Australia will have a new “cyber ambassador”, a role similar to that of the Coordinator for Cyber Issues in the Department of State. The focus on the past year has been on the Cyber Security Information Sharing Act (or CISA), a law that allows for more information sharing between public and private organisations around cyber security threats. So too information sharing figures heavily in the Australian strategy.

This would be fine if we knew whether these programs worked. The issue is that almost none of the US programs or strategies have actually been evaluated. We just don’t know how effective the tens of billions of dollars spent over the past decade have been. For instance, the Department of Homeland Security (DHS) operates a threat detection system called EINSTEIN. When the Government Accountability Office evaluated the US$6 billion program in January 2016 it found that, “none [of the metrics developed by DHS] provide insight into the value derived from the functions of the system”.

Finally, the threat of cyber attacks and the economic damage they might entail are not well known. There’s good reason to think that we spend more on cyber security than we lose due to attacks. The Australian strategy explicitly calls for analysis so as to generate better answers to these questions. The absence of answers to these foundation questions makes it hard to determine whether too much or little funding is being allocated to address the risks and how the funding should be allocated.

Go to the source

With so much attention being paid by policy makers to cybersecurity, why do neither of these strategies attempt to address the root causes of the problem?

For example, software containing bugs continues to be rushed to market, putting users of these products at increased and unnecessary risk. A more cost-effective way to improve cybersecurity through public policy would seek to incentivise companies to make more secure products before shipping them to market. This is what was done to improve the safety of automobiles in the 60s – by imposing product liability on car makers.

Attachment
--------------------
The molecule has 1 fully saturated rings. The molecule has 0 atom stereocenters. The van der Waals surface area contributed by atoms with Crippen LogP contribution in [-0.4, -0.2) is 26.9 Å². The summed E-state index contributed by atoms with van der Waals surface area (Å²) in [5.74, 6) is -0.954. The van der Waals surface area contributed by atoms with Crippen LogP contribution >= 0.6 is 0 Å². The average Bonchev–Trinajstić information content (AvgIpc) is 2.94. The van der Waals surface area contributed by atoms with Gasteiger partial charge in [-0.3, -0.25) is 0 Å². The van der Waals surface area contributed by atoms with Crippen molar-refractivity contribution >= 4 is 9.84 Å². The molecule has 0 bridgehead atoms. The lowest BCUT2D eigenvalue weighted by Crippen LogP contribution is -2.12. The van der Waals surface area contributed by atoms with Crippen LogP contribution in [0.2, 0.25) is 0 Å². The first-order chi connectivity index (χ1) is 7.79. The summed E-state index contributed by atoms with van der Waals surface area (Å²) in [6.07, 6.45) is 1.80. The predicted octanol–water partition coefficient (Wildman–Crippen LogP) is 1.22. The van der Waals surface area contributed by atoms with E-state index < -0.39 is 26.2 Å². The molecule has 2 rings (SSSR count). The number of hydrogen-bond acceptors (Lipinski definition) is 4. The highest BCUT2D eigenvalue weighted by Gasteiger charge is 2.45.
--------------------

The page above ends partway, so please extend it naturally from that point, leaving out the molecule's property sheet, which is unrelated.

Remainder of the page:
Instead, the strategies on offer suggest governments worldwide intend to continue to escalate a hacking arms race. Despite the clear intention to, “actively promote an open, free, and secure cyberspace”, the Australian strategy’s most revealing passages relate to the intention to, “deter and respond to malicious cyber activities”, through the use offensive cyber capabilities. The US Department of Defense likewise made an overt indication of its intention to use offensive capabilities in its cyber strategy last year. This arms race will thus continue to escalate and thus degrade the openness, freedom and security of cyberspace. Companies and individuals that are subject to or caught up in these attacks will continue to be the collateral damage.

It is astounding how fast the cyber security situation has evolved in just the past five years. This rate of change is not slowing down. Getting these strategies right requires the identification and correction of contradictions in cyber security policy. This in turn requires program evaluation to determine what worked and what did not. When another review is announced in five years time, it would be good to be in a position to answer these questions, which is something we are still unable to do, and which becomes so evident in the newly released strategy.